Centre for Justice to open soon
A new Centre for Justice will soon be up and running, to promote understanding of human rights and the law through education and advocacy.
The centre, which is a non-governmental, non-profit and non-partisan organisation, is the brainchild of former Human Rights Commissioner (HRC) Venous Memari.
During her three years as chairman of the HRC, Ms Memari lobbied for the Commission to be made independent from Government. For this reason, she said, the new Centre for Justice, of which she is managing director, will be “filling a huge gap” in providing an independent human rights organisation.
“We do not have that in Bermuda with the HRC, which is a statutory body. In the manner in which it’s organised, it’s an extended arm of government,” she said.
Ms Memari, a lawyer who is originally from Iran and has lived in Bermuda since 1982, founded the centre after 18 months researching independent human rights organisations in the UK, US, South Africa and Ireland.
“The aim is to promote human rights and the rule of law in accordance with the rights proclaimed in the Universal Declaration of Human Rights and other international human instruments such as the European Convention on Human Rights as well as the Bermuda Constitution,” she explained.
The centre plans to have “a quite wide and very ambitious” remit, according to Ms Memari. It hopes to collaborate with the HRC and other organisations such as the Commission for Unity and Racial Equality (CURE) and the Two Words and a Comma campaign to combat discrimination on the basis of sexual orientation.
“Short-term, we will scrutinise legislation and policy to ensure compatibility with international human rights standards and the rule of law; publish user-friendly legal briefings and guidance notes; and hold public forums and debates on fundamental human rights including any proposed legislation that may impact on those rights,” she said.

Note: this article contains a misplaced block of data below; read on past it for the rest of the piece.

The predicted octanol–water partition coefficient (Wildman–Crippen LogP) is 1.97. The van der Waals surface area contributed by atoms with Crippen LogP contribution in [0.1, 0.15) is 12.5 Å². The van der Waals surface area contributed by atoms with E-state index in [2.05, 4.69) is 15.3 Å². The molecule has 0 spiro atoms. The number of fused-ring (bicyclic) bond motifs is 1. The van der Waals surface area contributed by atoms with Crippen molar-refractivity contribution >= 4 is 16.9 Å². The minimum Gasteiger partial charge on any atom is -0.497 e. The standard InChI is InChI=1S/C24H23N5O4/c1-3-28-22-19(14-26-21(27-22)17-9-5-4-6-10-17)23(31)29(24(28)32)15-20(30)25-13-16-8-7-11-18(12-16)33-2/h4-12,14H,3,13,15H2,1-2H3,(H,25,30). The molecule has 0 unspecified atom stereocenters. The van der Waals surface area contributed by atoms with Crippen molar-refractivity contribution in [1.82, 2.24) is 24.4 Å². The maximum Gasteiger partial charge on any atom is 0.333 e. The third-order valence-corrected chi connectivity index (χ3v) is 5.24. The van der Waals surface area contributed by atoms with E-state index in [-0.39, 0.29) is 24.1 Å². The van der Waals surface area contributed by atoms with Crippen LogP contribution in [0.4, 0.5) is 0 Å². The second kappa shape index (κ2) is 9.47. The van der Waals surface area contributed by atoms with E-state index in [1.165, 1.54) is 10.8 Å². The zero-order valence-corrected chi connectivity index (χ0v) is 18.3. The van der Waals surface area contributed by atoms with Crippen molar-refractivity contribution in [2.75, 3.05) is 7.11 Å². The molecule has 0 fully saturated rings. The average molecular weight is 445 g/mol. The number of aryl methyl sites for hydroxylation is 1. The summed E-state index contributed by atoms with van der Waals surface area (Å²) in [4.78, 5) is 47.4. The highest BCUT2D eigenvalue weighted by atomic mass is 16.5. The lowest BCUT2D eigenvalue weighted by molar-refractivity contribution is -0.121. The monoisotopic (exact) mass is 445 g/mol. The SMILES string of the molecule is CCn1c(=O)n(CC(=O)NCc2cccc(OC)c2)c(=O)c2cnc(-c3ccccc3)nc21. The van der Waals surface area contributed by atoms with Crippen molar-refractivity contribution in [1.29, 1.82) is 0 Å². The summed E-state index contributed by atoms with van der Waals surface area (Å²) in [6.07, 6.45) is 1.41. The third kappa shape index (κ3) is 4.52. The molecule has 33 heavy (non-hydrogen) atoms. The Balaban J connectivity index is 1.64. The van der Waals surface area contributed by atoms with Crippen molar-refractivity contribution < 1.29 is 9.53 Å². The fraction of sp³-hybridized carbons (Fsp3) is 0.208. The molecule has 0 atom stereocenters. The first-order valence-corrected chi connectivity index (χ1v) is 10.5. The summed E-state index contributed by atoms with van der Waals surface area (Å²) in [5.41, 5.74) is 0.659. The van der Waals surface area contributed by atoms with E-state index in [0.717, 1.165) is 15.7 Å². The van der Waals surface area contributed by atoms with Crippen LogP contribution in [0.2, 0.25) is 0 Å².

“We will also intervene, as a third party, in cases involving the protection of fundamental rights. The purpose of third party intervention in court proceedings is to assist the courts by providing independent analysis of human rights principles and standards at issue in a case as well as any relevant international and comparative human rights law.
“Long-term, we wish to improve access to justice by establishing pro bono services within the legal community and to provide special legal advice where a miscarriage of justice may have taken place.
“Our credibility and legitimacy will have to come from public confidence. This is really for the community.”
The centre has already been registered as a charity, chosen a board of directors, and hopes to begin business in the next four to six weeks. It is planning public forums, a website and flyers to offer guidance on a range of issues. It will be funded by a grant, although Ms Memari said she was not in a position to give further details about the funding yesterday.
The centre currently has nine directors, but may recruit up to three more. Those already enlisted are lawyers Shaun Morris, Chen Foley, Jay Kempe, Neil Halliday and Ms Memari. There are also four directors who are not lawyers Robert Trew, Lucinda Woolridge, Levyette Robinson and Mike Chilvers.
“We wanted a diverse group,” said Ms Memari, adding: “In order to give effect to our non-partisanship, our bylaws expressly preclude Members of Parliament [former and present], and political candidates from admission into membership.”
Further details about the centre will be released in due course, once it has set up office space and a website and planned the first forum in November, which will focus on police powers to stop and search people.